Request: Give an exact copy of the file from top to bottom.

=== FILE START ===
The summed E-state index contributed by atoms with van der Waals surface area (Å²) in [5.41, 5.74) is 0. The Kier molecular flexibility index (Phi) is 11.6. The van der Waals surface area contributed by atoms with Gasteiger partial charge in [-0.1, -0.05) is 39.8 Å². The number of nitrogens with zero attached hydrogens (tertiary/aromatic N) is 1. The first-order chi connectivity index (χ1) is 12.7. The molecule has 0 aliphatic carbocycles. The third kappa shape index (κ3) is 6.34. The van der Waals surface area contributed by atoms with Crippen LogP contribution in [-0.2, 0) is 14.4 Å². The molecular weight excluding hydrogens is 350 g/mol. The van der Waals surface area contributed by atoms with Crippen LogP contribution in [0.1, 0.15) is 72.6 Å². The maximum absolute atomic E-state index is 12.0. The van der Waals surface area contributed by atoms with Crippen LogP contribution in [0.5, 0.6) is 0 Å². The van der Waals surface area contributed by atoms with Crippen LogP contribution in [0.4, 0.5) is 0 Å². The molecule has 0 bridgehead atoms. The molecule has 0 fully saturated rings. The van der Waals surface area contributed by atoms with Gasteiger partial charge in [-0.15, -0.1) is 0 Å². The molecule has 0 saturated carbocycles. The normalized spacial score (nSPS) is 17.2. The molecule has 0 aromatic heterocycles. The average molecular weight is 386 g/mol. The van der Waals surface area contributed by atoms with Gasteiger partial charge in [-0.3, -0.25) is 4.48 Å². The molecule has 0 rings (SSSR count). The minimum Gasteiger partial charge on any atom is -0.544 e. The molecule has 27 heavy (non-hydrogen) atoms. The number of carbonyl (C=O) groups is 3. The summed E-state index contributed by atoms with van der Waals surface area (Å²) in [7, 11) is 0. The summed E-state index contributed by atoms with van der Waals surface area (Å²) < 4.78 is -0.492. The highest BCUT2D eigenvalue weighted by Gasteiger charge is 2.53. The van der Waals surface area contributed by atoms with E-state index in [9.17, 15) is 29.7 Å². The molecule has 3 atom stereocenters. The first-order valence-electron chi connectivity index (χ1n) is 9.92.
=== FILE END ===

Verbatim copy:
The summed E-state index contributed by atoms with van der Waals surface area (Å²) in [5.41, 5.74) is 0. The Kier molecular flexibility index (Phi) is 11.6. The van der Waals surface area contributed by atoms with Gasteiger partial charge in [-0.1, -0.05) is 39.8 Å². The number of nitrogens with zero attached hydrogens (tertiary/aromatic N) is 1. The first-order chi connectivity index (χ1) is 12.7. The molecule has 0 aliphatic carbocycles. The third kappa shape index (κ3) is 6.34. The van der Waals surface area contributed by atoms with Crippen LogP contribution in [-0.2, 0) is 14.4 Å². The molecular weight excluding hydrogens is 350 g/mol. The van der Waals surface area contributed by atoms with Crippen LogP contribution in [0.1, 0.15) is 72.6 Å². The maximum absolute atomic E-state index is 12.0. The van der Waals surface area contributed by atoms with Crippen LogP contribution in [0.5, 0.6) is 0 Å². The van der Waals surface area contributed by atoms with Crippen LogP contribution in [0.4, 0.5) is 0 Å². The molecule has 0 bridgehead atoms. The molecule has 0 fully saturated rings. The van der Waals surface area contributed by atoms with Gasteiger partial charge in [-0.15, -0.1) is 0 Å². The molecule has 0 saturated carbocycles. The normalized spacial score (nSPS) is 17.2. The molecule has 0 aromatic heterocycles. The average molecular weight is 386 g/mol. The van der Waals surface area contributed by atoms with Gasteiger partial charge in [-0.3, -0.25) is 4.48 Å². The molecule has 0 rings (SSSR count). The minimum Gasteiger partial charge on any atom is -0.544 e. The molecule has 27 heavy (non-hydrogen) atoms. The number of carbonyl (C=O) groups is 3. The summed E-state index contributed by atoms with van der Waals surface area (Å²) in [7, 11) is 0. The summed E-state index contributed by atoms with van der Waals surface area (Å²) < 4.78 is -0.492. The highest BCUT2D eigenvalue weighted by Gasteiger charge is 2.53. The van der Waals surface area contributed by atoms with E-state index in [9.17, 15) is 29.7 Å². The molecule has 3 atom stereocenters. The first-order valence-electron chi connectivity index (χ1n) is 9.92.